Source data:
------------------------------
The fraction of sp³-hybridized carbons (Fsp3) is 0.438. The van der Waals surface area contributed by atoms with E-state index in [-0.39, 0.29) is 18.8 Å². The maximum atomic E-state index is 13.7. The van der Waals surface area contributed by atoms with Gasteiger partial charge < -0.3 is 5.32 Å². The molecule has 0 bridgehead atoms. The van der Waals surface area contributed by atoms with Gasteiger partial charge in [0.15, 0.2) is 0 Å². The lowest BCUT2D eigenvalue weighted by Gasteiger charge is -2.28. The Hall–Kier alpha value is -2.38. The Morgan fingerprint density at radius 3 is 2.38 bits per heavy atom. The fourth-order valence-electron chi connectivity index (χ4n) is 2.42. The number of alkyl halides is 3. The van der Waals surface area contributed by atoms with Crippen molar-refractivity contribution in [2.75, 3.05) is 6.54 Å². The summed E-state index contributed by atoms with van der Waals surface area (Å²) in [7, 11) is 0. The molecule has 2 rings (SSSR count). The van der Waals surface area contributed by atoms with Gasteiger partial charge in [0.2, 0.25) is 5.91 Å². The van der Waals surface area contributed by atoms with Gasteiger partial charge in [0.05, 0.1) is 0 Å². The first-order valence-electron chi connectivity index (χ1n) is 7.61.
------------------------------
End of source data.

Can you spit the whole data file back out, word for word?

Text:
The fraction of sp³-hybridized carbons (Fsp3) is 0.438. The van der Waals surface area contributed by atoms with E-state index in [-0.39, 0.29) is 18.8 Å². The maximum atomic E-state index is 13.7. The van der Waals surface area contributed by atoms with Gasteiger partial charge < -0.3 is 5.32 Å². The molecule has 0 bridgehead atoms. The van der Waals surface area contributed by atoms with Gasteiger partial charge in [0.15, 0.2) is 0 Å². The lowest BCUT2D eigenvalue weighted by Gasteiger charge is -2.28. The Hall–Kier alpha value is -2.38. The Morgan fingerprint density at radius 3 is 2.38 bits per heavy atom. The fourth-order valence-electron chi connectivity index (χ4n) is 2.42. The number of alkyl halides is 3. The van der Waals surface area contributed by atoms with Crippen molar-refractivity contribution in [2.75, 3.05) is 6.54 Å². The summed E-state index contributed by atoms with van der Waals surface area (Å²) in [7, 11) is 0. The molecule has 2 rings (SSSR count). The van der Waals surface area contributed by atoms with Gasteiger partial charge in [0.2, 0.25) is 5.91 Å². The van der Waals surface area contributed by atoms with Gasteiger partial charge in [0.05, 0.1) is 0 Å². The first-order valence-electron chi connectivity index (χ1n) is 7.61.